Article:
Thank you so much for praying!  We have been going north to help where we can, and just a few minutes ago, we located a Japanese pastor, a good friend of ours, who is just 8km outside the evacuation zone, in a city with over 5,000 evacuees who are receiving very little govt assistance.  We are mobilizing today for a trip tonight to take as much as we are able.  The critical need is gasoline to get there, water, and diesel fuel for those there who could help but don't have any way to transport help.  We particularly need gas cans to transport the gas...all supplies of everything here in Chiba are gone because of panic (grocery shelves empty, gas lines for hours, all containers for water, gas, etc. GONE).  Just yesterday our MTW team in Nagoya began mobilizing to bring abundant supplies from there, but we just learned that in the last 12 hours, the same panic response has left them in the same situation.  We trust the LORD will supply as we go out today to gather what is needed.  Please pray for this effort...this pastor and his church are committed to stay until the end for their city and the glory of God; may God be exalted! 

In the strength of our Sovereign,
Carol (helping Dan with email tsunami)

Wednesday, March 16, 2011

3/15/11 Update from Country Director, Dan Iverson:

I copied the following from MTW's web site.

Three of us went north into the devastated areas Sunday at midnight with a packed two-ton rental truck with 1,000 liters of water, gasoline, blankets, food, warm clothes, etc, that many people donated.  We distributed supplies to a small church, an elementary school housing displaced people, and drove around town (Ueda town, Iwaki City, Fukushima Prefecture) giving water to people.  We found that people were so desperate for water that when we ran out, they wanted the not-so-clean  spill-over can water.  It was very sad to run-out with people still coming with plastic bags and trash cans and anything they could bring to get water.

I could not help but think:
-May the Japanese people come to thirst like this spiritually, and be this desperate seeking Living Water (Isa. 55:1-2;  John 4).
- May they flee to higher ground . . . to The High Rock (Ps. 61:2).
- May a tsunami of grace, wave after wave, flood Japan (Ezek. 47; John 1:16)

We now have two Japanese churches in the affected area to possibly partner with long-term in their area to help them in their witness as we serve people in their communities.   
More later, but wanted to get this out to you.


*** Another good source of information from the field comes from Wayne and Amy Newsome's blog (link in the left-hand column below, scroll down). 

Tuesday, March 15, 2011

Update from the field

First very successful run to Iwaki returned about 5:30 PM.(Monday afternoon - Japan time)

From MTW Missionary Bob Drews:
  • We were able to deliver 1000 l of water and 60 l of fuel to Iwaki-Shi.  A school/shelter near the church was housing 100 people who have no water, so most of the supplies were left with them.  The young prefectural officer in charge was extremely grateful.  No official help or supplies had arrived, so this was a great blessing.
  • At this point, it appears that shuttling supplies to this community would be beneficial and feasible. 
  • Two teams with two rented trucks are going up again tonight, primarily with water. Dan was able to find several more large portable water tanks to use so two trucks are needed for the additional supplies.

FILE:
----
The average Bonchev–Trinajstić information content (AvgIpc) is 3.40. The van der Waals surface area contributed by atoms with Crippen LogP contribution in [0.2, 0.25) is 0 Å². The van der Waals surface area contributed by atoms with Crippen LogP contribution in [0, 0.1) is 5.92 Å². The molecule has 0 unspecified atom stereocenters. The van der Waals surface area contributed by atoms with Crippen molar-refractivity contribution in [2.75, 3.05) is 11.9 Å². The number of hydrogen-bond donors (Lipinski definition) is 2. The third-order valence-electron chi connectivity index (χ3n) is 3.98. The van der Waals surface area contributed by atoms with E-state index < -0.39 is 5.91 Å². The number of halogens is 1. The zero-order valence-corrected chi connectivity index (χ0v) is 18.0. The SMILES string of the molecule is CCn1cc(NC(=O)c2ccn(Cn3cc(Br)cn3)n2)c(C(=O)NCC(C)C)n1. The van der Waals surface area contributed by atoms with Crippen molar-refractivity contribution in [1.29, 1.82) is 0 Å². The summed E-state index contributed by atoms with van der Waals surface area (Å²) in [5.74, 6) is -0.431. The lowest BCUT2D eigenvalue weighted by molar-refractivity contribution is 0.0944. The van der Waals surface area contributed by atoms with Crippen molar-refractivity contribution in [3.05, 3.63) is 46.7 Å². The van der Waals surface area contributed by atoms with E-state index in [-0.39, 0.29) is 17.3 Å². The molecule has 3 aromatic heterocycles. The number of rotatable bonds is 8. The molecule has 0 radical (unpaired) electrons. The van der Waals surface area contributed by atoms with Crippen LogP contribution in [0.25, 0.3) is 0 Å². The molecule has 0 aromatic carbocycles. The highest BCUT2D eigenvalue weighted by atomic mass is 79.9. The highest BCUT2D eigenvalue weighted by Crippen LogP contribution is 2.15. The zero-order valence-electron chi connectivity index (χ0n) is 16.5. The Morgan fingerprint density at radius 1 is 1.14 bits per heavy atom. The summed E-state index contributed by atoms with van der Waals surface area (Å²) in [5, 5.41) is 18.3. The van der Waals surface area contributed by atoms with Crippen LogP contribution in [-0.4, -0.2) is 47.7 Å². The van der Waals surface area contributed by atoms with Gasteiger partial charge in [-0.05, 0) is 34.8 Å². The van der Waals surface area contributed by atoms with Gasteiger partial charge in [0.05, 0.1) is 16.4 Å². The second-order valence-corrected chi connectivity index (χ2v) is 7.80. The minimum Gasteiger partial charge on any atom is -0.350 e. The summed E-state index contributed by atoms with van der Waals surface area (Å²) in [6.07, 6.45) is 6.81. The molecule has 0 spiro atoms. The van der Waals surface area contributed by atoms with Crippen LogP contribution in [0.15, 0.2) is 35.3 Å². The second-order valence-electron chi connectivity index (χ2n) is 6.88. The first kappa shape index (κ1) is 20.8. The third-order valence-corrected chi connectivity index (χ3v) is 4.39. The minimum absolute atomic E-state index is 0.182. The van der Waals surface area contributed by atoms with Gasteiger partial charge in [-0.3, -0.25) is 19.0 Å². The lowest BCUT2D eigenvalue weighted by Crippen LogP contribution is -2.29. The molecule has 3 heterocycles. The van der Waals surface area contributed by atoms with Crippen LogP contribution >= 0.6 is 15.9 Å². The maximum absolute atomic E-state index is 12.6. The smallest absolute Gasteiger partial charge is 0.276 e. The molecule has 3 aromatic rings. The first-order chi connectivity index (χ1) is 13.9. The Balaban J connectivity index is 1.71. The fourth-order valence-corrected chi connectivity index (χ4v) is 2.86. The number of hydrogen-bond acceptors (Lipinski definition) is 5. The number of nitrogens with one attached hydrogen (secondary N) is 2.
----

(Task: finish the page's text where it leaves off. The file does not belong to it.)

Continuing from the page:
• One team will return immediately, the second will remain a bit longer.
  • Seima (Japanese pastor) will be leading this group, with Rich Rainsford also participating as "pathfinder" since he went with the first group. 
  • It should be noted that this is a thoroughly Japanese Church/MTW team joint effort.  Most of the supplies and loading help have been provided by Japanese Church Members. 
  • We escaped the "rolling blackouts" today, but they've been announced again for tomorrow.  There are also additional reports of core meltdown at Fukushima reactors.  This is 50 Km from our target work area.


The images on television this past weekend have been sobering, and I’m sure you - like our family - have been moved to tears and stirred to pray for the people of Japan. I've been traveling in the midwest this past weekend, and it's been hard to stay up to date on all of the news from the field. This evening, I'm getting caught up and wanting to share some thoughts.

To put the spiritual darkness of Japan in perspective, Japan averages about 90 suicides per day. As I'm writing this paragraph, the official death toll stands at 2400, and that is still small compared to what the number may be in the end. Of course, this is TRAGIC AND HEARTBREAKING. In a single day, thousands died.  Tens of thousands lost everything.  And every news outlet in the world is reporting round the clock (and it's right for them to do so). But, it's also tragic and heartbreaking that this very rich, first-world country is so spiritually poor and so many are without hope. As we watch the news, we need to also remember that a normal month in the life of Japan brings 2700 suicides...and it doesn't make the news.

Statistics can be a bit sterile, but they can also help us get the lay of the land.  Here are some statistics provided by one of our leaders from the field this week:

"The areas affected by the earthquake and tsunamis...are some of the most spiritually needy places in Japan. With over 4.9 million people yet only about 9,000 active Christians (about 0.15%; about 1/6 of 1%). Fukushima has the lowest average worship attendance in all of Japan with only 19 per church. There is one city and 44 towns with no church at all. There are 86 missionaries (adults, including husband and wife) assigned to these prefectures.  One town in Ibaraki has over 46,000 people with no church (Operation Japan, 24) and several others have over 24,000 people with no churches. Average attendance for all the churches in Japan is the lowest in Fukushima prefecture. Ibaraki prefecture has the least number of people claiming to have any religious beliefs."